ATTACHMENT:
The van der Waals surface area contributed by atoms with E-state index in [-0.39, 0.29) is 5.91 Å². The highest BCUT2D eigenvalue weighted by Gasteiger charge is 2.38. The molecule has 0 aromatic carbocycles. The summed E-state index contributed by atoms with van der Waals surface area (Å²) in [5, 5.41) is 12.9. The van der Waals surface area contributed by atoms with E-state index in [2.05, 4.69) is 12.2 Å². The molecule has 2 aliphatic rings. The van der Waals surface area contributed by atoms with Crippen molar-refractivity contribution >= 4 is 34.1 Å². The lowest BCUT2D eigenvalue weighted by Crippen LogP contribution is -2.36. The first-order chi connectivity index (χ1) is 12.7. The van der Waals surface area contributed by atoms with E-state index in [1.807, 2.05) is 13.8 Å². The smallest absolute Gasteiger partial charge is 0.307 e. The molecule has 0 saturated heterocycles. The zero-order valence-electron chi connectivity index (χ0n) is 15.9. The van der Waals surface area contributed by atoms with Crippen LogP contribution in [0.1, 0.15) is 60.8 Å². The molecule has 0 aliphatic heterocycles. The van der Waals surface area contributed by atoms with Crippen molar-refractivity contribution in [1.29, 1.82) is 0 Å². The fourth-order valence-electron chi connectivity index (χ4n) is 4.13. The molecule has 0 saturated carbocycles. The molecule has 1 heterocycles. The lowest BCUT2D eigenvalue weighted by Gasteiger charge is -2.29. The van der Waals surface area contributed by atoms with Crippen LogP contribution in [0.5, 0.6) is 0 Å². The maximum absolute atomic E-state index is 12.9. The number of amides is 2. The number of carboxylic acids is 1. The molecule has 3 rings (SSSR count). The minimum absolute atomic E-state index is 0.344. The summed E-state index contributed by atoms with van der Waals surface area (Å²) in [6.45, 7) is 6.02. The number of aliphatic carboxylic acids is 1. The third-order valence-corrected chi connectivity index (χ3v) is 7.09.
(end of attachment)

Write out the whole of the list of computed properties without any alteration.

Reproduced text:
The van der Waals surface area contributed by atoms with E-state index in [-0.39, 0.29) is 5.91 Å². The highest BCUT2D eigenvalue weighted by Gasteiger charge is 2.38. The molecule has 0 aromatic carbocycles. The summed E-state index contributed by atoms with van der Waals surface area (Å²) in [5, 5.41) is 12.9. The van der Waals surface area contributed by atoms with E-state index in [2.05, 4.69) is 12.2 Å². The molecule has 2 aliphatic rings. The van der Waals surface area contributed by atoms with Crippen molar-refractivity contribution >= 4 is 34.1 Å². The lowest BCUT2D eigenvalue weighted by Crippen LogP contribution is -2.36. The first-order chi connectivity index (χ1) is 12.7. The van der Waals surface area contributed by atoms with E-state index in [1.807, 2.05) is 13.8 Å². The smallest absolute Gasteiger partial charge is 0.307 e. The molecule has 0 saturated heterocycles. The zero-order valence-electron chi connectivity index (χ0n) is 15.9. The van der Waals surface area contributed by atoms with Crippen LogP contribution in [0.1, 0.15) is 60.8 Å². The molecule has 0 aliphatic heterocycles. The van der Waals surface area contributed by atoms with Crippen molar-refractivity contribution in [1.29, 1.82) is 0 Å². The fourth-order valence-electron chi connectivity index (χ4n) is 4.13. The molecule has 0 saturated carbocycles. The molecule has 1 heterocycles. The lowest BCUT2D eigenvalue weighted by Gasteiger charge is -2.29. The van der Waals surface area contributed by atoms with Crippen LogP contribution in [0.5, 0.6) is 0 Å². The maximum absolute atomic E-state index is 12.9. The number of amides is 2. The number of carboxylic acids is 1. The molecule has 3 rings (SSSR count). The minimum absolute atomic E-state index is 0.344. The summed E-state index contributed by atoms with van der Waals surface area (Å²) in [6.45, 7) is 6.02. The number of aliphatic carboxylic acids is 1. The third-order valence-corrected chi connectivity index (χ3v) is 7.09.